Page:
Best wild animal sighting: Some things never get old, like seeing a puma in the wild. While traveling in Patagonia we saw four different pumas. Our best puma sighting of 2020 occurred along the dirt road between the La Posta de Los Toldos lodge (more about that awesome place in our Best Hotels of 2020 post) and the Cueva de las Manos archaeological site in Parque Patagonia in Argentina. We spotted her near dusk on our way back to the lodge after exploring the site. A blur of movement gave her away so we pulled and watched her pick her way along a hillside and over a ridge. Then she was gone.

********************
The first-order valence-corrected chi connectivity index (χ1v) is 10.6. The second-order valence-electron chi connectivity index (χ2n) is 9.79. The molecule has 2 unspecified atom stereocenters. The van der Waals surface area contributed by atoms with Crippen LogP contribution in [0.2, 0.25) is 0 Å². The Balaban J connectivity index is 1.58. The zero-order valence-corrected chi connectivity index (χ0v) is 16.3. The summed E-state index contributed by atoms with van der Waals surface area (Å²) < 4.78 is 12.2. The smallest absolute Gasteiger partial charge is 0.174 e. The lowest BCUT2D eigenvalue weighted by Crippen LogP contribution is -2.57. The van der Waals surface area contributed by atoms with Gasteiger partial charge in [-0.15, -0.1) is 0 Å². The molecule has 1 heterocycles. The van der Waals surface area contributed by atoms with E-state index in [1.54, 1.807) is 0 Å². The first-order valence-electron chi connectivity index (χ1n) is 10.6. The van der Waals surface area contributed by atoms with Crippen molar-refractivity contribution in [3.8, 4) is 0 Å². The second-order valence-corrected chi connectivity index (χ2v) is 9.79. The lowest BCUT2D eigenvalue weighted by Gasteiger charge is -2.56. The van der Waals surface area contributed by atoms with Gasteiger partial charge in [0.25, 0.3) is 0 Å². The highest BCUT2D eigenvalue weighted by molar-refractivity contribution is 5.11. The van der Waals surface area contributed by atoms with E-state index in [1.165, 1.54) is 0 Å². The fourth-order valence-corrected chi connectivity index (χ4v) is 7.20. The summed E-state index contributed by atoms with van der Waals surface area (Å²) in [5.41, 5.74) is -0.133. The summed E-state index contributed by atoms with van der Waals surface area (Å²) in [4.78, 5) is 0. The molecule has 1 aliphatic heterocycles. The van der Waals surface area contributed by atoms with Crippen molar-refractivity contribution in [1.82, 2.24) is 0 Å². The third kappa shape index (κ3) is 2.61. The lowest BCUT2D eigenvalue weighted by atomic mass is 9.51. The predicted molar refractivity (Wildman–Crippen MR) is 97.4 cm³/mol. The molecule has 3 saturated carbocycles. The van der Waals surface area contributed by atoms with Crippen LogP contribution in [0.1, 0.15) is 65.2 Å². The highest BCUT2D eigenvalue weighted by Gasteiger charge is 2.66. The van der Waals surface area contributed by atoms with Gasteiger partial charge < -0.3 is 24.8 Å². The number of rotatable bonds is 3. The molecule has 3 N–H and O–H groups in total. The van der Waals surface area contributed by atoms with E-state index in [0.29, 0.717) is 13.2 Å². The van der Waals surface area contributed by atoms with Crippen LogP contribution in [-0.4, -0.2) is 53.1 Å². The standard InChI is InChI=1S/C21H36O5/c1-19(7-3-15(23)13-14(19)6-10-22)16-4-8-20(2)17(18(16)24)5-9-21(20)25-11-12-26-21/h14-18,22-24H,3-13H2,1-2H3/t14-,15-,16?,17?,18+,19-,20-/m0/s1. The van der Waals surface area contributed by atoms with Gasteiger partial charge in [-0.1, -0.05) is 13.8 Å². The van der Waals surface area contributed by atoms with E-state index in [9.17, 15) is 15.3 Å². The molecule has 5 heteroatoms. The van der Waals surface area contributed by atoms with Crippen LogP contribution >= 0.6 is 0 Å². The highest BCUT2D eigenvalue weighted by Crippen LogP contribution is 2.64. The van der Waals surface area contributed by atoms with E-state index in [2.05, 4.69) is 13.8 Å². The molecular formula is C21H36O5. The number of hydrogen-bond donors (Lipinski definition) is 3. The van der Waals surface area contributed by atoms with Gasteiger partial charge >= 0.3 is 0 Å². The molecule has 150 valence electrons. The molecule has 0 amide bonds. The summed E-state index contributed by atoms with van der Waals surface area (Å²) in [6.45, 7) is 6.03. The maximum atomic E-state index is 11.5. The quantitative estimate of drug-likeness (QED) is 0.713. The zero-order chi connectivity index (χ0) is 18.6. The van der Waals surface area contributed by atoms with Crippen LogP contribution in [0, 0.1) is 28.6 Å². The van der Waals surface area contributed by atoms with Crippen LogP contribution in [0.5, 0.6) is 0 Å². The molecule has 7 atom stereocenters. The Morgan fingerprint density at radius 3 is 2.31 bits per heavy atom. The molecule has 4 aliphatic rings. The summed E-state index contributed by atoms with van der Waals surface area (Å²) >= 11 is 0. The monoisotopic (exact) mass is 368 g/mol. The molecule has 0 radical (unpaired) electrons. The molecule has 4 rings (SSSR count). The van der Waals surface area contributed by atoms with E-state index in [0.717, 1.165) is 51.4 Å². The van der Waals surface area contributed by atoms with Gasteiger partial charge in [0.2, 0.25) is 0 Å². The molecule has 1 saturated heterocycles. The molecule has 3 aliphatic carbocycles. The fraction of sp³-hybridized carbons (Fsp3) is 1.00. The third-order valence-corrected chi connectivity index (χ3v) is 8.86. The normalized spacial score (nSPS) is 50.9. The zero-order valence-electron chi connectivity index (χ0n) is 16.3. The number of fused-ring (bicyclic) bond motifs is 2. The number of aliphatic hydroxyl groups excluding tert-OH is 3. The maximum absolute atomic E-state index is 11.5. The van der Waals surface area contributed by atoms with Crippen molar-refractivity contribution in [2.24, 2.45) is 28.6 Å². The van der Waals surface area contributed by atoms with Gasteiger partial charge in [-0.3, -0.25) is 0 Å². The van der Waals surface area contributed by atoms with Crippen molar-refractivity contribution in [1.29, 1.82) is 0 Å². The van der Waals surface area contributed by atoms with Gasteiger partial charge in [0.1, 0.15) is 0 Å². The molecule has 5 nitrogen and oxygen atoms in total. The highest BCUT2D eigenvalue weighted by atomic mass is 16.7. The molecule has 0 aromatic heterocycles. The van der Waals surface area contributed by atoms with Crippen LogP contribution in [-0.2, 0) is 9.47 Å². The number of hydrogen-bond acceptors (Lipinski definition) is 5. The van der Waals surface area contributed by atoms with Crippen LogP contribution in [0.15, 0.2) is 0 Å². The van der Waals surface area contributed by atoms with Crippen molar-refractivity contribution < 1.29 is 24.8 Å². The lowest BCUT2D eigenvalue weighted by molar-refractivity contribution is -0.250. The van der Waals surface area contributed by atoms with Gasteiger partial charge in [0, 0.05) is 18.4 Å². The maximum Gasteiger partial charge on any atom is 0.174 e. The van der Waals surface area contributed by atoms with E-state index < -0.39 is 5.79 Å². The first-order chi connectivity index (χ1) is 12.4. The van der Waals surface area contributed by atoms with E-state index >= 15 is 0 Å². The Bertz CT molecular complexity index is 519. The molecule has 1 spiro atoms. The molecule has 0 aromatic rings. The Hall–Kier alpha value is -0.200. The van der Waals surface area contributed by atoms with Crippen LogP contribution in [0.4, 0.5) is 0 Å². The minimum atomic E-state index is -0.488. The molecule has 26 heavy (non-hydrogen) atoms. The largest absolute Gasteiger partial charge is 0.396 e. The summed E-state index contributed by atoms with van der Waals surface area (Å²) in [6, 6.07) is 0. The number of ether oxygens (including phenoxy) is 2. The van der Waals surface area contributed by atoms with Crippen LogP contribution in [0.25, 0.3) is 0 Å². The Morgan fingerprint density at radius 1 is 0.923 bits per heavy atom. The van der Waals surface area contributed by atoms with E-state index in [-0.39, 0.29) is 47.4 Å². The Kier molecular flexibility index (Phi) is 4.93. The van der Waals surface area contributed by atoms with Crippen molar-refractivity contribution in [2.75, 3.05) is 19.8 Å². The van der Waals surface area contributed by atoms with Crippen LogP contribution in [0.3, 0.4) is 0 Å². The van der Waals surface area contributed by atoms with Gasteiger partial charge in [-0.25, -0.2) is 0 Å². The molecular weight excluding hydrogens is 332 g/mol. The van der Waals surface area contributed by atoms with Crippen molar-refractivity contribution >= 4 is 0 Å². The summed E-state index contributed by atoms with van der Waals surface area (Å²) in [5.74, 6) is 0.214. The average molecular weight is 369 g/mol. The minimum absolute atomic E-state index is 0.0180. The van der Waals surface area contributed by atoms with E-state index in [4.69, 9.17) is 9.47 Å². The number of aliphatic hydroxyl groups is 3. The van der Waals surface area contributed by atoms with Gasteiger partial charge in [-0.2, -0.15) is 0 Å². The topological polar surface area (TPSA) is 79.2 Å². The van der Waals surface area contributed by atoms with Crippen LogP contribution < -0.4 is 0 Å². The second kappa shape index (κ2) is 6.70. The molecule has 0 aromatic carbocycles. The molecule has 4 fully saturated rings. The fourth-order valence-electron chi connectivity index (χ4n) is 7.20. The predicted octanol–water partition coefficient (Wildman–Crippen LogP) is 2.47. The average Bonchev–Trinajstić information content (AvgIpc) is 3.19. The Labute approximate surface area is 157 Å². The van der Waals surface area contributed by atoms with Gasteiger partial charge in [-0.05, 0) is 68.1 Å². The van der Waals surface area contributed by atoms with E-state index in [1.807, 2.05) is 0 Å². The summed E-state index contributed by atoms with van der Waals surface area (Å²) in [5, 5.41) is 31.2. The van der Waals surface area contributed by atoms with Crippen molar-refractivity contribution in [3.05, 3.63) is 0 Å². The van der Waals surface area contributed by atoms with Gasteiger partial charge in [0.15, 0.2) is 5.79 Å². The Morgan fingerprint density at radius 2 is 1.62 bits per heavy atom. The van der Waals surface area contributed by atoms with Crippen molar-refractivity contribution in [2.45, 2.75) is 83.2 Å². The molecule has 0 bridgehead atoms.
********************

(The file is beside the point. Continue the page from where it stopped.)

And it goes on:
Best multi-day hike: Sure you can do the very popular hike from the town of El Chalten, Argentina up to Lagos de los Tres in Los Glaciares National Park and back again in one very long and very hard day covering a total of 13 miles (20.8 km). However, we decided to break it up into a leisurely 3-day affair with different routing and two nights of camping. Instead of hitting the trail from El Chalten, we took a van from town to the nearby El Pilar Hosteria. From there we walked for 2.5 hours covering about 4 miles (6 km) to the Campamento Poincenot campground gaining just 700 feet (200 meters) in elevation along the way. The mostly undulating trail followed the Rio Blanco valley up through forested areas and we saw fewer than 20 other hikers. The next morning, we got out of our tent pre-dawn and started up the 1.5 mile (2.3 km) trail (each way) to Lago de los Tres to beat the heat and the crowds. The final 0.5 mile (1 km) stretch gains more than 1,200 feet (365 meters) and we rewarded ourselves at the top with coffee and a granola bar as we took in the view and listened to glaciers crack and rumble all around us with just handful of other early birds. It took another 1.5 hours to get back down the rocky trail to our campsite as the crowds of hikers from El Chalten started hiking up. After another night of camping, we hiked the 5 miles (8 km) back to El Chalten through forest and open areas, past Laguna Azul and its smaller lakeside campground, then did the long and steep 1.5 mile (2.5 km) descent into town which is a relentless climb up for hikers coming directly from El Chalten, yet one more reason to do this hike backwards like we did.